As I look out from the coast of Hudson Bay in Churchill, Manitoba, on a warm July morning, gulls call out and fly above me while dozens of beluga whales come near to shore to feed on the spawning caplin. The whales’ bodies gently roll with the waves as they exhale, puffs of water shooting up before each takes a breath and gently dives back down.
At times, I swear the belugas are looking right at me — and maybe they are. Unlike most whales, belugas have a flexible neck and are able to turn their head toward you as they swim by. But a moment like this in vast northern Manitoba is more than just a time to pause, to escape the bustle of life — it’s an opportunity to reflect on how a community as small as Churchill has such a layered history.
The belugas, which create a serene and picturesque scene, and other marine animals like seals and walruses provided food for pre-Dorset and Dorset people — the first to settle in the Churchill region about four thousand years ago — and, beginning about a thousand years ago, for the Thule people, ancestors of today’s Inuit. People in the North relied on wildlife to survive, as Inuit still do in Canada’s Arctic, using animals not only for food but also for shelter, tools, and clothing.
Traditional Inuit beliefs include a deep connection to animals and the belief that animals have souls — meaning that they should be treated with respect. Inuit legends describe animals turning into humans and vice versa. Churchill’s Itsanitaq Museum shares many of these stories while displaying Inuit carvings and artifacts, some of which date back to pre-Dorset people.
You can get up close to taxidermic animals — including a polar bear, a muskox, a walrus, and a wolf — and see ancient handmade kayaks. The history of the local Indigenous peoples is packed into the one-room museum.
Trade played an important role in the lives of the Cree, Dene, and Inuit in what is now northern Manitoba. After European contact in the seventeenth century, Indigenous trading networks were used during the fur-trading era — with the Hudson’s Bay Company’s Fort Churchill, later called Prince of Wales Fort, a hub for the fur trade.
Today Churchill is accessible only by air or by train. While a train ride from Thompson, the nearest Manitoba city, takes at least sixteen hours, the journey through a changing landscape of marshland, the boreal forest, and, eventually, tundra is worth the time.
In 2017, spring floods washed out the rail line, further isolating the town. It was a year before the line was fixed and the train was running again.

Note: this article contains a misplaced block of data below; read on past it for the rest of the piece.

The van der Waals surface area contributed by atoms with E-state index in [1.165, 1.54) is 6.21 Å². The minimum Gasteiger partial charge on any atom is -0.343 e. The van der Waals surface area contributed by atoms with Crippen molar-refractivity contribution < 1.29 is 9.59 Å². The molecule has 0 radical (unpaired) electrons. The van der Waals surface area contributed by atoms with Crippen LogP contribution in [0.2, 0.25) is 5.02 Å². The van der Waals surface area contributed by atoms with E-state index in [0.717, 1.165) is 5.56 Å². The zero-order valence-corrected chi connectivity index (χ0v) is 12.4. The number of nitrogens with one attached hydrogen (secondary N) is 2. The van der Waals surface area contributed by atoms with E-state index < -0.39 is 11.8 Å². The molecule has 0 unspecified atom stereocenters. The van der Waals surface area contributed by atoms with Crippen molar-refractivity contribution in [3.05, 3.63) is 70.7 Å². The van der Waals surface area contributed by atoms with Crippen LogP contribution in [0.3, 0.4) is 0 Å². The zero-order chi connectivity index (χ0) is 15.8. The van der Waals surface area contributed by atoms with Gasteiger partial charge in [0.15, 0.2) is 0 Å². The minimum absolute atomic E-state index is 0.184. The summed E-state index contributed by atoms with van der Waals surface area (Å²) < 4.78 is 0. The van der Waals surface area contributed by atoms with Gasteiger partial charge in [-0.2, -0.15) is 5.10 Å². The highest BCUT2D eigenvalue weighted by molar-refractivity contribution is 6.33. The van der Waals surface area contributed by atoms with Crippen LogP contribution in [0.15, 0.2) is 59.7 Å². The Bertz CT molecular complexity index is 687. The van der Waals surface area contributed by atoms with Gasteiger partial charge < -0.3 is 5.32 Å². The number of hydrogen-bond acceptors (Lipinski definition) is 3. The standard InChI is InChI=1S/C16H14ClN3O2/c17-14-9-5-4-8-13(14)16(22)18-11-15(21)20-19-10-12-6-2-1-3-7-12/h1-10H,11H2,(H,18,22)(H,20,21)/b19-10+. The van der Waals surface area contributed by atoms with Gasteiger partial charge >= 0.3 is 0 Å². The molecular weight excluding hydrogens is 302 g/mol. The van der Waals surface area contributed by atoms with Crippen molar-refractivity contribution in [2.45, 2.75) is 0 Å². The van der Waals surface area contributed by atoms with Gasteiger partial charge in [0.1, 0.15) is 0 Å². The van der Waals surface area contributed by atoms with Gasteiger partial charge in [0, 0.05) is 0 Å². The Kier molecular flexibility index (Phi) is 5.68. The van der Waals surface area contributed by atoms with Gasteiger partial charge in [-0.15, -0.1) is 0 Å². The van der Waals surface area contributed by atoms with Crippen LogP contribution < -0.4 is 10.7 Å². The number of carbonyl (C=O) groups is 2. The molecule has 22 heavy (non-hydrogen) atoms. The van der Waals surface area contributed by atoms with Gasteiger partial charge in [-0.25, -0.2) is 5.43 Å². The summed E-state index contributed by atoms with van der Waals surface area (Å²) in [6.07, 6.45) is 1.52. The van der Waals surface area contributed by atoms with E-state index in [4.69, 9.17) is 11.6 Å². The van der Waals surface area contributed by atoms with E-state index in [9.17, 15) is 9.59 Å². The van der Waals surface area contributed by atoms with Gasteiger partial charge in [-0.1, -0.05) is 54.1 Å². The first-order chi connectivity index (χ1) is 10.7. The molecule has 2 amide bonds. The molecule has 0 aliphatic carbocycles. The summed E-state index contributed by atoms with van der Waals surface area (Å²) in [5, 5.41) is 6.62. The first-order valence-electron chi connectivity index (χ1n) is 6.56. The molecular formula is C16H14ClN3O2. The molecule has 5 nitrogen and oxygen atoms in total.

Also in 2017, Winnipeg-based artist Kal Barteski organized SeaWalls Churchill to promote ocean conservation and awareness of the community and to bring hope to its residents. The initiative — part of the PangeaSeed Foundation’s Sea Walls: Artists for Oceans program that includes work in fifteen countries — brought together more than a dozen artists to paint murals on buildings in and near the town. One of them painted a crashed cargo plane.
Visitors should make the effort to check out these murals, many of which invite people to learn about the community’s rich history. For example, about sixteen kilometres from town, an abandoned radar station stands near a former rocket range, which closed in 1985 and in 1988 was named a National Historic Site. Abandoned since the 1970s, the radar building today bears a colourful mural, by Jason Botkin, that shows caribou antlers and a person holding out their hands in prayer.
The image pays tribute to the Sayisi Dene First Nation, a community the Canadian government forced to relocate to Churchill from Little Duck Lake, Manitoba, in 1956 after incorrectly assuming that the First Nation was negatively impacting caribou populations.
Many of the murals portray Arctic wildlife — as one might expect, since there is plenty of wildlife to see. For instance, from about June to September thousands of belugas, or “canaries of the sea” — nicknamed for the many vocalizations they make below the water surface — make their way to the area to feed and to give birth in the Churchill River and Hudson Bay.
Polar bears stop by mid-July when the Hudson Bay ice melts, and they stay ashore until the ice starts to form again around November. One of the largest known polar bear maternity denning areas is within nearby Wapusk National Park.
Days after returning from Churchill, I found myself checking over my shoulder to see if a polar bear was following, or charging, behind me — and I hadn’t even seen one during my trip. It’s always best to be bear aware, which is why it’s recommended that travellers book tours with a local guide instead of attempting to see Churchill’s sights on their own.
Rounding out the top reasons to go to Churchill is the aurora borealis, or northern lights. For the best chance of seeing the belugas, polars bears, and northern lights, plan your trip for late August through early September. But don’t be disappointed if you don’t see absolutely everything on your first visit — that just means there’s even more reason to go back.